How to retire with dignity
A colleague of mine stayed some years ago for some time in a developing country. His wife worked in a telecommunications firm so this colleague had time to continue his studies. He also spent some time consulting the local insurance association.
One of the successful programs was called ‘How to retire with dignity’. The target group consisted of army officers, policemen, prison guards and so on. The idea was to convert corrupted money into an insurance policy so that the dirty origin became hidden. And it was also good risk management, anticipating a possible regime change and making the money inaccessible for new rulers.
Well, this was a developing country and Europe is more civilised, isn’t it? But in this civilised Europe of ours we have Vladimir Putin’s Russia cowardly attack on its neighbouring Ukraine. The EU and many other Western nations have ordered the freezing of the assets of those Russians thought to be connected to Kremlin.
It is fairly easy to seize the yachts and property. But much of the assets will be in different financial instruments. Insurance is among those instruments that can be used to blur the identity of the owner of an asset. Investment vehicles in the disguise of insurance policies can be used in money laundering, tax evasion and aggressive tax planning. In addition non-life insurance can also be used: a simple example is to pay an excessively large advance premium and then change the account number before the excess is returned. Spotting such actions is much more difficult than seizing yachts. The problem is of course not just Russian money – in our civilised Western systems we have huge amounts of money owned by dictators etc., stolen from their people and hidden in different structures.
The main responsibility lies with management. The temptation to engage in bad activities is high as the business can be extremely profitable because the pricing does not need to be competitive. Compliance officers and internal audit are supposed to check that the rules are not breached. With a high probability these activities also require actuaries. Actuaries do not bear the main responsibility in issues like this but they are certainly needed, at least regarding the risk management involved.
Many actuarial bodies have condemned Russia. There are also sad examples of actuaries saying that they are just technical experts and do not want to be involved in politics. A usual defence is that all local regulation is respected in the technical work the actuary is doing and at least somebody else is responsible for what has been done.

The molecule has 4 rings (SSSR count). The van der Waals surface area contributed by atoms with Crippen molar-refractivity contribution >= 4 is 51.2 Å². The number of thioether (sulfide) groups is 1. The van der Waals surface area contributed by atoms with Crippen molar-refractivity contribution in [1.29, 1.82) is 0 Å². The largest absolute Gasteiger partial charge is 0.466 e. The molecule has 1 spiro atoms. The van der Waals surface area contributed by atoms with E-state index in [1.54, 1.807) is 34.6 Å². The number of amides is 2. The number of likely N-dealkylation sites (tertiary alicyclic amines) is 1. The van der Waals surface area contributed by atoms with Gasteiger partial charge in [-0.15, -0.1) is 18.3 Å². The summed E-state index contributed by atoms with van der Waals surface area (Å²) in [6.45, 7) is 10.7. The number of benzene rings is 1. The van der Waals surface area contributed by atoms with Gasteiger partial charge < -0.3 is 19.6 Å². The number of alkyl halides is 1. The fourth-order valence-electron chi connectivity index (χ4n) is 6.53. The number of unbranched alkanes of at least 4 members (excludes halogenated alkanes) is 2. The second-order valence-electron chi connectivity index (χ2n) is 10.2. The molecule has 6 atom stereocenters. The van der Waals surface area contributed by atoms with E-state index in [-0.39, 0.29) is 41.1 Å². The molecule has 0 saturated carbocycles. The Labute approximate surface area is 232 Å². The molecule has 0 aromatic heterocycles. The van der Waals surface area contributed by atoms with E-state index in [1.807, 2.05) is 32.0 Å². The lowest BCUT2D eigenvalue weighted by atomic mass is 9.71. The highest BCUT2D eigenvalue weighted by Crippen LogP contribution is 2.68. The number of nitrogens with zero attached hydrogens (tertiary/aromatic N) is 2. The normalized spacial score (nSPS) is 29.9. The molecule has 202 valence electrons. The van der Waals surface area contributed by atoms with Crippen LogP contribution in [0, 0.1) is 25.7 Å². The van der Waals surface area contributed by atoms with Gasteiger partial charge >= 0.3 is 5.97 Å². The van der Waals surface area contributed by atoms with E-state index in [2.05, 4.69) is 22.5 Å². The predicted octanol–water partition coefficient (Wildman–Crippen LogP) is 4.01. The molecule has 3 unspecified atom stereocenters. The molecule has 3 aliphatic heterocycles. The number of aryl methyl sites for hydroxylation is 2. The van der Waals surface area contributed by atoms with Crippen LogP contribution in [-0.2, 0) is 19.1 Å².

I think actuaries should be doing more than just condemning the war Russia started. Actuaries should be a cooperating party in implementing the sanctions against Putin’s thugs. This should mean declining any participation in dubious transactions and revealing all their knowledge of activities where Russian money is hidden in insurance policies or other financial instruments.
When actuaries talk of ethics in their meetings they talk of nice things they are doing for the good of our societies. They do not talk of money laundering, tax evasion or aggressive tax planning. It could of course be that they are honestly not involved in such activities. I however have the fear that the whole issue is a taboo for actuaries – looking for loopholes is not thought to be that bad after all.
I guess it is time for actuaries to recognise their responsibility in this area. In the short run it should mean distancing ourselves from bad practices, i.e., denouncing loudly all work done by actuaries that helps Putin’s thugs hide their money. In the longer run we should have in our code of conduct etc. rules for actuaries to work according to UN and OECD ideals instead of hiding behind national legislation making bad practices possible.
UNEP’s Principles for Sustainable Insurance, launched by the UN Environment Programme, celebrate the 10th anniversary of their existence this June. Actuaries might have some housekeeping to do so that they can support SDG’s and one day retire with dignity.
 See, e.g., https://developmentfinance.un.org/international-tax-cooperation-international-efforts-combating-tax-avoidance-and-evasion
 See, e.g., https://www.oecd.org/ctp/exchange-of-tax-information/42469606.pdf
 Sustainable Development Goals, see, e.g., https://sdgs.un.org/goals
This blog is written in a personal capacity.
22 March 2022